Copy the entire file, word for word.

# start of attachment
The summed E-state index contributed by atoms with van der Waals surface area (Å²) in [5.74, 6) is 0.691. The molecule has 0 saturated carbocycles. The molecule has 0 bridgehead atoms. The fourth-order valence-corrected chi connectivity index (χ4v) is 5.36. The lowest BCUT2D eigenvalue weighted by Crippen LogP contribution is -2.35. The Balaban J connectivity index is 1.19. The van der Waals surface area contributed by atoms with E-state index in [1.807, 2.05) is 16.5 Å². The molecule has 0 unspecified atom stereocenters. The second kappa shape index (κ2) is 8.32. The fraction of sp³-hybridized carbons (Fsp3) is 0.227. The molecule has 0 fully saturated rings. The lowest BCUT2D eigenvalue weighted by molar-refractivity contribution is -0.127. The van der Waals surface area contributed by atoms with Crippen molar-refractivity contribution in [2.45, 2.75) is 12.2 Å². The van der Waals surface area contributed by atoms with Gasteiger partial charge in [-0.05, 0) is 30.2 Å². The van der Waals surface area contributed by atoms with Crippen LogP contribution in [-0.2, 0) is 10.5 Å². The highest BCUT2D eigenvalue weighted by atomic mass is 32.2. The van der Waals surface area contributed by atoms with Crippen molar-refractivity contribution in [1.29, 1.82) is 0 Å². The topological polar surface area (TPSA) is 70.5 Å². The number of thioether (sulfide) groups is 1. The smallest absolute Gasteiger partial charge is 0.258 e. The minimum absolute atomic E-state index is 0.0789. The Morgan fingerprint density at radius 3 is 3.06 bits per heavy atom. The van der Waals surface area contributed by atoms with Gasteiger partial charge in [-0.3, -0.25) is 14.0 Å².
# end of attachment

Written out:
The summed E-state index contributed by atoms with van der Waals surface area (Å²) in [5.74, 6) is 0.691. The molecule has 0 saturated carbocycles. The molecule has 0 bridgehead atoms. The fourth-order valence-corrected chi connectivity index (χ4v) is 5.36. The lowest BCUT2D eigenvalue weighted by Crippen LogP contribution is -2.35. The Balaban J connectivity index is 1.19. The van der Waals surface area contributed by atoms with E-state index in [1.807, 2.05) is 16.5 Å². The molecule has 0 unspecified atom stereocenters. The second kappa shape index (κ2) is 8.32. The fraction of sp³-hybridized carbons (Fsp3) is 0.227. The molecule has 0 fully saturated rings. The lowest BCUT2D eigenvalue weighted by molar-refractivity contribution is -0.127. The van der Waals surface area contributed by atoms with Crippen molar-refractivity contribution in [2.45, 2.75) is 12.2 Å². The van der Waals surface area contributed by atoms with Gasteiger partial charge in [-0.05, 0) is 30.2 Å². The van der Waals surface area contributed by atoms with Crippen LogP contribution in [-0.2, 0) is 10.5 Å². The highest BCUT2D eigenvalue weighted by atomic mass is 32.2. The van der Waals surface area contributed by atoms with Crippen molar-refractivity contribution in [1.29, 1.82) is 0 Å². The topological polar surface area (TPSA) is 70.5 Å². The number of thioether (sulfide) groups is 1. The smallest absolute Gasteiger partial charge is 0.258 e. The minimum absolute atomic E-state index is 0.0789. The Morgan fingerprint density at radius 3 is 3.06 bits per heavy atom. The van der Waals surface area contributed by atoms with Gasteiger partial charge in [-0.3, -0.25) is 14.0 Å².